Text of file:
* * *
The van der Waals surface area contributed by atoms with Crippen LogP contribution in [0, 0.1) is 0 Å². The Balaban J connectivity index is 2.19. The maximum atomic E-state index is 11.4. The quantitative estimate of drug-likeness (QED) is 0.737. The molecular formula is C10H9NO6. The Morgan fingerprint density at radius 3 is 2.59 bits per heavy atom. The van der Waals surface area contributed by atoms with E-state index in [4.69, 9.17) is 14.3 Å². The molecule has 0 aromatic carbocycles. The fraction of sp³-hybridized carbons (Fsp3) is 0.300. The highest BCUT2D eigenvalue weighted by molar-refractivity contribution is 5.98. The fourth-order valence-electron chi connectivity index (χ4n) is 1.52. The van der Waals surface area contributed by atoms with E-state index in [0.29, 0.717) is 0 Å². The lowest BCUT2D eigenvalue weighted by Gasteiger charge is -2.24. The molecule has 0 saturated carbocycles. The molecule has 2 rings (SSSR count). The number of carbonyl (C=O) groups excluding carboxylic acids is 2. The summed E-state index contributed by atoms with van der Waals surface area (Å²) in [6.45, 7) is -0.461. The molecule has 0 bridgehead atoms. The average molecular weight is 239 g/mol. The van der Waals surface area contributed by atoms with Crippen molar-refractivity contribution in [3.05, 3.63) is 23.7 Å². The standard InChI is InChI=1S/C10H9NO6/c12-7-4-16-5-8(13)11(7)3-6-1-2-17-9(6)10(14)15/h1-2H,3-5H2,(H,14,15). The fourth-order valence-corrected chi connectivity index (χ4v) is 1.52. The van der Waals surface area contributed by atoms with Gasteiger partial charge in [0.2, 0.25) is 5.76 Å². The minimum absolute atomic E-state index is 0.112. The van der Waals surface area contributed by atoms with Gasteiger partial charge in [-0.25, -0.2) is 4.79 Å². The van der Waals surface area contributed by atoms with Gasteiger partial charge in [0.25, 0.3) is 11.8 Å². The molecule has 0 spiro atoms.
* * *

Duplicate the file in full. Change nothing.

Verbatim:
The van der Waals surface area contributed by atoms with Crippen LogP contribution in [0, 0.1) is 0 Å². The Balaban J connectivity index is 2.19. The maximum atomic E-state index is 11.4. The quantitative estimate of drug-likeness (QED) is 0.737. The molecular formula is C10H9NO6. The Morgan fingerprint density at radius 3 is 2.59 bits per heavy atom. The van der Waals surface area contributed by atoms with E-state index in [4.69, 9.17) is 14.3 Å². The molecule has 0 aromatic carbocycles. The fraction of sp³-hybridized carbons (Fsp3) is 0.300. The highest BCUT2D eigenvalue weighted by molar-refractivity contribution is 5.98. The fourth-order valence-electron chi connectivity index (χ4n) is 1.52. The van der Waals surface area contributed by atoms with E-state index in [0.29, 0.717) is 0 Å². The lowest BCUT2D eigenvalue weighted by Gasteiger charge is -2.24. The molecule has 0 saturated carbocycles. The molecule has 2 rings (SSSR count). The number of carbonyl (C=O) groups excluding carboxylic acids is 2. The summed E-state index contributed by atoms with van der Waals surface area (Å²) in [6.45, 7) is -0.461. The molecule has 0 bridgehead atoms. The average molecular weight is 239 g/mol. The van der Waals surface area contributed by atoms with Crippen molar-refractivity contribution in [3.05, 3.63) is 23.7 Å². The standard InChI is InChI=1S/C10H9NO6/c12-7-4-16-5-8(13)11(7)3-6-1-2-17-9(6)10(14)15/h1-2H,3-5H2,(H,14,15). The fourth-order valence-corrected chi connectivity index (χ4v) is 1.52. The van der Waals surface area contributed by atoms with Gasteiger partial charge in [0.2, 0.25) is 5.76 Å². The minimum absolute atomic E-state index is 0.112. The van der Waals surface area contributed by atoms with Gasteiger partial charge in [-0.25, -0.2) is 4.79 Å². The van der Waals surface area contributed by atoms with Gasteiger partial charge in [0.25, 0.3) is 11.8 Å². The molecule has 0 spiro atoms.